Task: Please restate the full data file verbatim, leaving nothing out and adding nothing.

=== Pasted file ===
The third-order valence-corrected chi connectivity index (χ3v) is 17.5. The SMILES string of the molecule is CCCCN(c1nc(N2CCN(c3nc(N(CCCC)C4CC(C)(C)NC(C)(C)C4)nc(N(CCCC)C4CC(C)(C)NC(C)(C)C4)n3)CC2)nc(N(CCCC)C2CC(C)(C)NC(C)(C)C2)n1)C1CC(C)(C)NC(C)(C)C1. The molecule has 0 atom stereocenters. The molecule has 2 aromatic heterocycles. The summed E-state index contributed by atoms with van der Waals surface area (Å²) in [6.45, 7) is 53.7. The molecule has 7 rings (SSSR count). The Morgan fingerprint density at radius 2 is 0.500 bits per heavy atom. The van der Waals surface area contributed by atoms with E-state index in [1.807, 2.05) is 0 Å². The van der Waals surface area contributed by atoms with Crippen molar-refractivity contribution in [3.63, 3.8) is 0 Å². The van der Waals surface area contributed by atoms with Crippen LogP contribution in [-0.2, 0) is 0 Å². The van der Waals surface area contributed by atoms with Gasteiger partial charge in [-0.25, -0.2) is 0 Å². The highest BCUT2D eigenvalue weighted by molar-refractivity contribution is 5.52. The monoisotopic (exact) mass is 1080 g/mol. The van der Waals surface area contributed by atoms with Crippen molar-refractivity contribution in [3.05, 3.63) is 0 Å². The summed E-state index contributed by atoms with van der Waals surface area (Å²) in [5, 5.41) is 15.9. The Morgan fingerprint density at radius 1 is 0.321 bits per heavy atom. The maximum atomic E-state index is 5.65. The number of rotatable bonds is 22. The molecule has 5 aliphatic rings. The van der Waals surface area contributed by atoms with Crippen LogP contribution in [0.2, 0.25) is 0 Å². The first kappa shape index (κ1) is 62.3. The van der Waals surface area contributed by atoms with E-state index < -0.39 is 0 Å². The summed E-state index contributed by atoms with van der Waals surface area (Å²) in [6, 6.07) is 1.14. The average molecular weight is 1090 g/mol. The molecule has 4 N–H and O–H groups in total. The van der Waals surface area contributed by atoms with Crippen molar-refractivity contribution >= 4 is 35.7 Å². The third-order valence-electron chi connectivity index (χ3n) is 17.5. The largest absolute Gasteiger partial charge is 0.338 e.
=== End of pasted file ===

The third-order valence-corrected chi connectivity index (χ3v) is 17.5. The SMILES string of the molecule is CCCCN(c1nc(N2CCN(c3nc(N(CCCC)C4CC(C)(C)NC(C)(C)C4)nc(N(CCCC)C4CC(C)(C)NC(C)(C)C4)n3)CC2)nc(N(CCCC)C2CC(C)(C)NC(C)(C)C2)n1)C1CC(C)(C)NC(C)(C)C1. The molecule has 0 atom stereocenters. The molecule has 2 aromatic heterocycles. The summed E-state index contributed by atoms with van der Waals surface area (Å²) in [6.45, 7) is 53.7. The molecule has 7 rings (SSSR count). The Morgan fingerprint density at radius 2 is 0.500 bits per heavy atom. The van der Waals surface area contributed by atoms with E-state index in [1.807, 2.05) is 0 Å². The van der Waals surface area contributed by atoms with Crippen molar-refractivity contribution in [3.63, 3.8) is 0 Å². The van der Waals surface area contributed by atoms with Crippen LogP contribution in [-0.2, 0) is 0 Å². The van der Waals surface area contributed by atoms with Gasteiger partial charge in [-0.25, -0.2) is 0 Å². The highest BCUT2D eigenvalue weighted by molar-refractivity contribution is 5.52. The monoisotopic (exact) mass is 1080 g/mol. The van der Waals surface area contributed by atoms with Crippen molar-refractivity contribution in [3.05, 3.63) is 0 Å². The summed E-state index contributed by atoms with van der Waals surface area (Å²) in [5, 5.41) is 15.9. The Morgan fingerprint density at radius 1 is 0.321 bits per heavy atom. The maximum atomic E-state index is 5.65. The number of rotatable bonds is 22. The molecule has 5 aliphatic rings. The van der Waals surface area contributed by atoms with Crippen LogP contribution in [0.2, 0.25) is 0 Å². The first kappa shape index (κ1) is 62.3. The van der Waals surface area contributed by atoms with E-state index < -0.39 is 0 Å². The summed E-state index contributed by atoms with van der Waals surface area (Å²) in [6, 6.07) is 1.14. The average molecular weight is 1090 g/mol. The molecule has 4 N–H and O–H groups in total. The van der Waals surface area contributed by atoms with Crippen molar-refractivity contribution >= 4 is 35.7 Å². The third-order valence-electron chi connectivity index (χ3n) is 17.5. The largest absolute Gasteiger partial charge is 0.338 e.